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PLoS Comput Biol. 2007 Feb 2;3(2):e15.

Robustness can evolve gradually in complex regulatory gene networks with varying topology.

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1
Laboratoire de Physique Théoique et Modèles Statistiques, Universite Paris-Sud, Orsay, France.

Abstract

The topology of cellular circuits (the who-interacts-with-whom) is key to understand their robustness to both mutations and noise. The reason is that many biochemical parameters driving circuit behavior vary extensively and are thus not fine-tuned. Existing work in this area asks to what extent the function of any one given circuit is robust. But is high robustness truly remarkable, or would it be expected for many circuits of similar topology? And how can high robustness come about through gradual Darwinian evolution that changes circuit topology gradually, one interaction at a time? We here ask these questions for a model of transcriptional regulation networks, in which we explore millions of different network topologies. Robustness to mutations and noise are correlated in these networks. They show a skewed distribution, with a very small number of networks being vastly more robust than the rest. All networks that attain a given gene expression state can be organized into a graph whose nodes are networks that differ in their topology. Remarkably, this graph is connected and can be easily traversed by gradual changes of network topologies. Thus, robustness is an evolvable property. This connectedness and evolvability of robust networks may be a general organizational principle of biological networks. In addition, it exists also for RNA and protein structures, and may thus be a general organizational principle of all biological systems.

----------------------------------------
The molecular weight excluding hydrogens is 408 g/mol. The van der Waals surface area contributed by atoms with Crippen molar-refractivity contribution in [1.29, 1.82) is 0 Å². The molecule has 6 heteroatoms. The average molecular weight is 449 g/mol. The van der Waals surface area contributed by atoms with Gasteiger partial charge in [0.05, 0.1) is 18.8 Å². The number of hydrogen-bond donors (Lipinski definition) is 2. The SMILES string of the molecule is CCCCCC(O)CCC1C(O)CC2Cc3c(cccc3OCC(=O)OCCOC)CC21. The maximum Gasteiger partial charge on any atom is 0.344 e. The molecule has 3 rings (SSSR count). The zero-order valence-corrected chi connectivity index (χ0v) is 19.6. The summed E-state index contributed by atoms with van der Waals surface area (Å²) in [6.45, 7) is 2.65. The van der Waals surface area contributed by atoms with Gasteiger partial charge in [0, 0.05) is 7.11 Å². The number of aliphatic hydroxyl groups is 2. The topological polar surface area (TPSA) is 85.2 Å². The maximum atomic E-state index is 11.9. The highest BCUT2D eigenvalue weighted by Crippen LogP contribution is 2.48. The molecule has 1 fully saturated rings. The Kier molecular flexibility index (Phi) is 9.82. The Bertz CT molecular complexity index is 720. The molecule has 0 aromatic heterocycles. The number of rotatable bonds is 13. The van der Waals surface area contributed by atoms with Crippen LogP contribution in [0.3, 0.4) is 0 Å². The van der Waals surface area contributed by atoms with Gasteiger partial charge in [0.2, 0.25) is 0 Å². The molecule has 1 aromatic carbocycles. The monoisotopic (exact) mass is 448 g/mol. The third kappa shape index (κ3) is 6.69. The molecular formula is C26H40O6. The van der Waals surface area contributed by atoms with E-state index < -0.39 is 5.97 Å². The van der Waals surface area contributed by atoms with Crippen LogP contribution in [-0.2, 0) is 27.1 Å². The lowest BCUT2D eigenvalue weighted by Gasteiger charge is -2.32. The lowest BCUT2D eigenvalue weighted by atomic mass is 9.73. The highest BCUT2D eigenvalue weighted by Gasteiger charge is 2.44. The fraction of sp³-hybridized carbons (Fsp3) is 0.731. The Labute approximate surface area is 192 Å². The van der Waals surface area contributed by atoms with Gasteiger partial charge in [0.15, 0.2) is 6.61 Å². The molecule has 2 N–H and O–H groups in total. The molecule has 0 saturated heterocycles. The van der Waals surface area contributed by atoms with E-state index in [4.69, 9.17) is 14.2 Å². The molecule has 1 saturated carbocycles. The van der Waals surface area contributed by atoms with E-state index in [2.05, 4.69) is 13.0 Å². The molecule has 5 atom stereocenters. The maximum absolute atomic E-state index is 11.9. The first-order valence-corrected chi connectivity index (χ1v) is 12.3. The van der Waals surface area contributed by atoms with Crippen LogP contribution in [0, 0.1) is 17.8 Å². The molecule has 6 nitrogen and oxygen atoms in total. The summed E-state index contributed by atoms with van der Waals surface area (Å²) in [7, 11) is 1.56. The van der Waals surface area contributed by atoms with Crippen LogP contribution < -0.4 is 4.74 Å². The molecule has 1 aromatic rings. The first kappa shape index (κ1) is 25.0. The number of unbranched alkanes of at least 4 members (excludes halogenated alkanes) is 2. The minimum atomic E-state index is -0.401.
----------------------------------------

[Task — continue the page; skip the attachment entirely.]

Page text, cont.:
PMID:
17274682
PMCID:
PMC1794322
DOI:
10.1371/journal.pcbi.0030015
[Indexed for MEDLINE]
Free PMC Article
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